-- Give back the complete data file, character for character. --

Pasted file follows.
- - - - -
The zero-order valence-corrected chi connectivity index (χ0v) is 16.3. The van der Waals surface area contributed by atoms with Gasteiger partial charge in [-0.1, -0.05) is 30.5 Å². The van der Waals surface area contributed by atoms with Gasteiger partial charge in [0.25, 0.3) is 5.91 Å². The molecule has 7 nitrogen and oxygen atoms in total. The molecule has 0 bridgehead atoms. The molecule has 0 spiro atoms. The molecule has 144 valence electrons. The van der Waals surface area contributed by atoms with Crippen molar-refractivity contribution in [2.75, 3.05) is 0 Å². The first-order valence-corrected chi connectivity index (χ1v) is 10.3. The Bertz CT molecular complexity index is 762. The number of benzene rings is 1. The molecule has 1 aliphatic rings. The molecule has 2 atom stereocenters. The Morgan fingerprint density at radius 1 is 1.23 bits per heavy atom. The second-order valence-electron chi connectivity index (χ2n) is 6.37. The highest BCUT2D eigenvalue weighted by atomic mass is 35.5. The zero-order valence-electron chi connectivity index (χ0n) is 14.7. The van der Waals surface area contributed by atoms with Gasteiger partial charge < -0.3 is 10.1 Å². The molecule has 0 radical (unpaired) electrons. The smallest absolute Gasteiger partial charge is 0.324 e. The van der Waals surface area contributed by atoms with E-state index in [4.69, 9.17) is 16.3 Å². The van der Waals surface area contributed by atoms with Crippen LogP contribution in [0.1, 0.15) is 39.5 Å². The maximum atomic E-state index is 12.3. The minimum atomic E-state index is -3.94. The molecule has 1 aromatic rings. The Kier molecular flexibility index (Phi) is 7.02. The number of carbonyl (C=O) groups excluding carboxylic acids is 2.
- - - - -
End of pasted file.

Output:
The zero-order valence-corrected chi connectivity index (χ0v) is 16.3. The van der Waals surface area contributed by atoms with Gasteiger partial charge in [-0.1, -0.05) is 30.5 Å². The van der Waals surface area contributed by atoms with Gasteiger partial charge in [0.25, 0.3) is 5.91 Å². The molecule has 7 nitrogen and oxygen atoms in total. The molecule has 0 bridgehead atoms. The molecule has 0 spiro atoms. The molecule has 144 valence electrons. The van der Waals surface area contributed by atoms with Crippen molar-refractivity contribution in [2.75, 3.05) is 0 Å². The first-order valence-corrected chi connectivity index (χ1v) is 10.3. The Bertz CT molecular complexity index is 762. The number of benzene rings is 1. The molecule has 1 aliphatic rings. The molecule has 2 atom stereocenters. The Morgan fingerprint density at radius 1 is 1.23 bits per heavy atom. The second-order valence-electron chi connectivity index (χ2n) is 6.37. The highest BCUT2D eigenvalue weighted by atomic mass is 35.5. The zero-order valence-electron chi connectivity index (χ0n) is 14.7. The van der Waals surface area contributed by atoms with Gasteiger partial charge < -0.3 is 10.1 Å². The molecule has 0 radical (unpaired) electrons. The smallest absolute Gasteiger partial charge is 0.324 e. The van der Waals surface area contributed by atoms with E-state index in [4.69, 9.17) is 16.3 Å². The van der Waals surface area contributed by atoms with Crippen LogP contribution in [0.1, 0.15) is 39.5 Å². The maximum atomic E-state index is 12.3. The minimum atomic E-state index is -3.94. The molecule has 1 aromatic rings. The Kier molecular flexibility index (Phi) is 7.02. The number of carbonyl (C=O) groups excluding carboxylic acids is 2.